LOSS RATIO: a collaboration



Loss Ratio

I could kill someone with this thing. Instead, I hold up our shredded map. It’s missing the part that points to true north. It’s missing the part that says, You are here. It’s missing its legend, and without legends, can history even begin?

It is always fire season now. Have you noticed?

I uphold our pitted cartography, skin crawling, angling for attention, for tension, for the red line, taut, bloodline, plumb-line, ashes to ashes, rust to rust. Every hole in the map a former address, someplace unwholed, someplace that might read, You were here.

Here is the Lost and Found where you report your losses, not expecting them to show up. The line, a loss leader. These lines, loss lieder.

Like I said: It is always fire season now. Like I said: I could kill someone with this thing.

Naomi Williams

I spent a month at the Willapa Bay Artist in Residence program in 2019. There I met 5 wonderful human beings with whom I had daily conversations about art and life and everything in between. Over the course of our residency, Schuyler (a sculptor) and I collaborated on a piece together. And then we invited Naomi (a writer) to respond to the piece , which she did.

And other collaborations happened as well. Harvey (a poet) collaborated with Jung Sun (a composer) to set his poems to music. They will perform in New York in spring of 2020.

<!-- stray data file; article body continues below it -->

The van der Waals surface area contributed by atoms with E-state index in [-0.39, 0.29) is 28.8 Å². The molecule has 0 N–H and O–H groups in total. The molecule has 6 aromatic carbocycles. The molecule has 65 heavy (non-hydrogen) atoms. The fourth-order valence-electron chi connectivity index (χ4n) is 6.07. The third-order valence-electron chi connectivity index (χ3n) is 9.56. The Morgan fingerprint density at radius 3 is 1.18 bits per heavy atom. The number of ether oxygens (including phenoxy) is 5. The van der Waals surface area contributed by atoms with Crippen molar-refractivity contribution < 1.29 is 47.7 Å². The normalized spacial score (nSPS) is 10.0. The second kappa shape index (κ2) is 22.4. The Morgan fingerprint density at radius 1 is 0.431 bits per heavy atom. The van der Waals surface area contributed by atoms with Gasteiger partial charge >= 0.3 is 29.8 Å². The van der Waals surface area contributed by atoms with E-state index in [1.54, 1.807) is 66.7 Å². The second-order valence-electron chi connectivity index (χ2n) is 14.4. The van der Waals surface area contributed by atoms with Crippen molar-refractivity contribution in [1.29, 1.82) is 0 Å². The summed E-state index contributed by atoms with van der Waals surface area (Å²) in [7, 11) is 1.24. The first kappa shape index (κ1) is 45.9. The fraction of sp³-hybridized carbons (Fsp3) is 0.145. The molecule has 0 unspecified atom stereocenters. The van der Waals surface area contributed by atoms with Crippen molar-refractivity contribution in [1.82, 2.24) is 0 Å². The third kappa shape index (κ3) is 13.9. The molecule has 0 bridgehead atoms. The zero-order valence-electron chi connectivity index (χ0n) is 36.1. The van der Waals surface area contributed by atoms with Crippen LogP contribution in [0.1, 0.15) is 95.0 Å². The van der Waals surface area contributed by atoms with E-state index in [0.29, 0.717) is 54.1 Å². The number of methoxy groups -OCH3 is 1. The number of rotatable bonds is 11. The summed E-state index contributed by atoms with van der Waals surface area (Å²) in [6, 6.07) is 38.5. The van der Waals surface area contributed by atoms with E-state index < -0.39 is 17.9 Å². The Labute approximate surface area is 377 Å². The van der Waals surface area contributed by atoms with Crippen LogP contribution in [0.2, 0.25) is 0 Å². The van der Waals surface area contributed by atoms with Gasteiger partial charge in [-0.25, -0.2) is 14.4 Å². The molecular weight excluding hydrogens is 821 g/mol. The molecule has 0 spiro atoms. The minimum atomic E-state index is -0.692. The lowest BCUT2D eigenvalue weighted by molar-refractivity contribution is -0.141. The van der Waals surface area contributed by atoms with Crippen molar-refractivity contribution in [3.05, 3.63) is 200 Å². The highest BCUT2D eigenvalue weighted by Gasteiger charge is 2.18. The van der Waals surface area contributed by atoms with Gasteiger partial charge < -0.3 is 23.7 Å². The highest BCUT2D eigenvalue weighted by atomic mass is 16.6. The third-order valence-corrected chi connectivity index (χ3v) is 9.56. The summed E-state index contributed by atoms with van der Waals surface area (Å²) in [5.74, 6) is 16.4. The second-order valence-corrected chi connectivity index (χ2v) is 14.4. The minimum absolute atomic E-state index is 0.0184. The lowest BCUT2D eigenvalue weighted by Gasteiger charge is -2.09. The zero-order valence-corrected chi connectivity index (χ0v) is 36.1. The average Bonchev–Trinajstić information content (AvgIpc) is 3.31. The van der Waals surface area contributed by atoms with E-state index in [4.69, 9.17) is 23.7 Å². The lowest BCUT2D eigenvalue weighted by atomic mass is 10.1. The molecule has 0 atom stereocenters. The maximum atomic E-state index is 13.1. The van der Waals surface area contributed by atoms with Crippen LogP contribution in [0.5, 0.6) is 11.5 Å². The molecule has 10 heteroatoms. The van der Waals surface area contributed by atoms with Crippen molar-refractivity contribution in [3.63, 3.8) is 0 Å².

Many thanks to Willapa Bay AiR for providing a space for creative collaborations to germinate!

Schuyler Dawson


Schuyler hails from Marin County California at the intersection of rural and suburb. He spent his youth crashing bicycles with an army of boys in his cul-de-sac and building forts in the marshlands and woods nearby. Schuyler attended San Diego State University where he received his BFA. He received his MFA in Sculpture from Alfred University in Alfred, New York. During this time, he participated in the group show Within Between, in Hornell, NY and the Southern Tier Biennial in Olean, NY where he one Best in Show for his piece, Ode to Adolescence. He most recently had a solo show, Ways of Seeing: The Things I thought I Knew, at the Jamestown Community College Center Gallery in Olean, New York. Recent residencies include Sculpture Space in Utica, New York, Willapa Bay in Oysterville, Washington and the BEAMS Residency in Viljandi, Estonia.Between shows and residencies he works as a carpenter and laborer, a trade occupied cross-generationally in his family. His current work, using hands cast out of concrete, explores our individual and generational relationship to labor, celebrating and questioning our roles as both builders and maintainers. His recent site specific work aims to highlight our relationship to environments both natural and built.

Naomi J. Williams


Naomi is the author of Landfalls (FSG 2015), long-listed for the Center for Fiction First Novel Prize and the National Book Critics Circle’s John Leonard Award. Her short fiction has appeared in journals such as Zoetrope: All-Story, A Public Space, One Story, The Southern Review, and The Gettysburg Review. A five-time Pushcart Prize nominee and one-time winner, Naomi has an MA in Creative Writing from UC Davis.

Naomi was born in Japan and spoke no English until she was six years old. Today she lives in Davis, California, where she teaches creative writing and serves as co-director of the literary series Stories on Stage Davis. She’s hard at work on new writing projects, including a novel about the early 20th-century Japanese poet Yosano Akiko.